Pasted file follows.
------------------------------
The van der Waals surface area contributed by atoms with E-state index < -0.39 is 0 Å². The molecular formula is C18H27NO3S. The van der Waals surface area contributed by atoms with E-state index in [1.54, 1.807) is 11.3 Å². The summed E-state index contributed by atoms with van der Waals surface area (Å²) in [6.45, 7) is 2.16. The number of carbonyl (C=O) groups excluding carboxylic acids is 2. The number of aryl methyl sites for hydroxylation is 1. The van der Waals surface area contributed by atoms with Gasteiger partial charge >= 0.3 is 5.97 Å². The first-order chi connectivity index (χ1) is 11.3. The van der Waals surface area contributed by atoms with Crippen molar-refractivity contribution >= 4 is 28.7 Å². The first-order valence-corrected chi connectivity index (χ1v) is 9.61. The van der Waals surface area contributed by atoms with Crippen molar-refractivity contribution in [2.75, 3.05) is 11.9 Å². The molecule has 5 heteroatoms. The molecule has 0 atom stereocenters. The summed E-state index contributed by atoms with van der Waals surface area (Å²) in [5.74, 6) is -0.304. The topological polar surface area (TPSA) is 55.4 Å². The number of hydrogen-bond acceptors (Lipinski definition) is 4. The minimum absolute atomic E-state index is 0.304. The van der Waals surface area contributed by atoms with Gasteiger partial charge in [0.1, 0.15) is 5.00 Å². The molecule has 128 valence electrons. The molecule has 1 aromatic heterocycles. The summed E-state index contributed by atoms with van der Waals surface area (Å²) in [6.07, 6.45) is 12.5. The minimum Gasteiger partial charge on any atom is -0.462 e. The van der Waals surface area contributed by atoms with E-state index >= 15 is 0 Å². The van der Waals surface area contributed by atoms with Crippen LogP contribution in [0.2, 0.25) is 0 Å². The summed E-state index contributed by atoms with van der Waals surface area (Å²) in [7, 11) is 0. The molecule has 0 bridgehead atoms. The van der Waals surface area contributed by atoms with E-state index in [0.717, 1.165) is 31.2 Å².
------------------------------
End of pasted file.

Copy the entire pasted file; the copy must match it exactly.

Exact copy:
The van der Waals surface area contributed by atoms with E-state index < -0.39 is 0 Å². The molecular formula is C18H27NO3S. The van der Waals surface area contributed by atoms with E-state index in [1.54, 1.807) is 11.3 Å². The summed E-state index contributed by atoms with van der Waals surface area (Å²) in [6.45, 7) is 2.16. The number of carbonyl (C=O) groups excluding carboxylic acids is 2. The number of aryl methyl sites for hydroxylation is 1. The van der Waals surface area contributed by atoms with Gasteiger partial charge >= 0.3 is 5.97 Å². The first-order chi connectivity index (χ1) is 11.3. The van der Waals surface area contributed by atoms with Crippen molar-refractivity contribution >= 4 is 28.7 Å². The first-order valence-corrected chi connectivity index (χ1v) is 9.61. The van der Waals surface area contributed by atoms with Crippen molar-refractivity contribution in [2.75, 3.05) is 11.9 Å². The molecule has 5 heteroatoms. The molecule has 0 atom stereocenters. The summed E-state index contributed by atoms with van der Waals surface area (Å²) in [5.74, 6) is -0.304. The topological polar surface area (TPSA) is 55.4 Å². The number of hydrogen-bond acceptors (Lipinski definition) is 4. The minimum absolute atomic E-state index is 0.304. The van der Waals surface area contributed by atoms with Gasteiger partial charge in [0.1, 0.15) is 5.00 Å². The molecule has 128 valence electrons. The molecule has 1 aromatic heterocycles. The summed E-state index contributed by atoms with van der Waals surface area (Å²) in [6.07, 6.45) is 12.5. The minimum Gasteiger partial charge on any atom is -0.462 e. The van der Waals surface area contributed by atoms with E-state index >= 15 is 0 Å². The van der Waals surface area contributed by atoms with Crippen LogP contribution in [0.2, 0.25) is 0 Å². The summed E-state index contributed by atoms with van der Waals surface area (Å²) in [7, 11) is 0. The molecule has 0 bridgehead atoms. The van der Waals surface area contributed by atoms with E-state index in [0.717, 1.165) is 31.2 Å².